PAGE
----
Three of the five lion cubs, offsprings of an “unwanted fertilisation” in Nandanvan, the Raipur zoo, died within 24 hours of their birth. While the zoo authorities have denied any negligence in fertilisation or post-birth care, the incident leaves several unanswered questions.
Saraswati, 20, had given birth to five cubs on Wednesday between 3 and 11 pm, but zoo authorities learnt of it only on Thursday morning. Three died on Thursday night, and again the administration came to know about it only on Friday morning.
“Whenever the number of deliveries is more than three, survival rate of cubs goes down. They are unable to get proper nourishment from mother. First milk is very important for developing resistance. But as they were five, they could not get proper amount of milk,” zoo doctor Jaikishor Jadiya told The Indian Express. He cited the post-mortem report that the cub died of “improper nourishment”.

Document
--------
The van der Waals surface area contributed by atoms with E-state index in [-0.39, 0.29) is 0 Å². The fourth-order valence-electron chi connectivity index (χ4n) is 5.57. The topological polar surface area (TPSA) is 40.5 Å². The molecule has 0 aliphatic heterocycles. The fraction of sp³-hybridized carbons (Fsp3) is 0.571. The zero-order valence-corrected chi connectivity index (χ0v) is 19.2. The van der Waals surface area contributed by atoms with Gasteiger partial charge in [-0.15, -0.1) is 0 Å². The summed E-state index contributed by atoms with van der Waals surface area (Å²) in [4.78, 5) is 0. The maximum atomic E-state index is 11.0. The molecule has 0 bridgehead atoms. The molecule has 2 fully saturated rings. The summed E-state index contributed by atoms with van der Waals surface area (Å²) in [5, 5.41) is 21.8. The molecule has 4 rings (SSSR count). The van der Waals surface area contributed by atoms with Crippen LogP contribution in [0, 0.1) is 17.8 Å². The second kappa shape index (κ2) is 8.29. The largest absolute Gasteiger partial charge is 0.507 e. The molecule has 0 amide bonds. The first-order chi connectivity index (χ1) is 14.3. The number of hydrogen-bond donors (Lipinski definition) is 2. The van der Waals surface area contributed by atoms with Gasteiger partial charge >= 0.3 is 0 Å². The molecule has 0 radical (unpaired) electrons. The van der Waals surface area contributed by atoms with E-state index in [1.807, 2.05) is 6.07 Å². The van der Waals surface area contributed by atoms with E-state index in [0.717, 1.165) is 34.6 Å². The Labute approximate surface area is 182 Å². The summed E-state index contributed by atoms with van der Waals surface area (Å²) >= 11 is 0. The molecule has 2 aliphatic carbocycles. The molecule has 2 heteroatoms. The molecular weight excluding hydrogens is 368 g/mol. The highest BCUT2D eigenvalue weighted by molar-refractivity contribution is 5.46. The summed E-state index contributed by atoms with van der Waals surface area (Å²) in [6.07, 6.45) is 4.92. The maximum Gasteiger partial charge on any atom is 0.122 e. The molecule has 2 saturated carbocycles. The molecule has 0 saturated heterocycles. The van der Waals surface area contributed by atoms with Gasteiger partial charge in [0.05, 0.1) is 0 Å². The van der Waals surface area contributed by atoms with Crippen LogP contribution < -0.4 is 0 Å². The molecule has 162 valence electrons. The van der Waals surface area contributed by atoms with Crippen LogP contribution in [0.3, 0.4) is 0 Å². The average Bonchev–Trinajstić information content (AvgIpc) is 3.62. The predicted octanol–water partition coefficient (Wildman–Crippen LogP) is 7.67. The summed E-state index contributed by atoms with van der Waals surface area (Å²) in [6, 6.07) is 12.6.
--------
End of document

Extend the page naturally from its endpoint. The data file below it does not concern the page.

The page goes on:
Central Zoo Authority guidelines ask zoos to “limit number of animals of each species by implementing appropriate population control measures like segregation of sexes, vasectomy, tubectomy, etc”. “We take proper measures to segregate lions, males are kept in separate enclosures. This was an accidental breeding,” Jadiya told The Indian Express. Saraswati had given birth to two male and one female cub in January 2010, and according to Jadiya, the two males in her enclosure were still in “sub-adult” stage when they impregnated her.
This was in April this year, but the zoo administration remained unaware of her pregnancy or the delivery date and were caught completely unawares. “It was an exceptional breeding, the male had not reached the adult stage. There is no negligence,” said Chief Conservator of Forests and Wildlife, Anup Srivastava.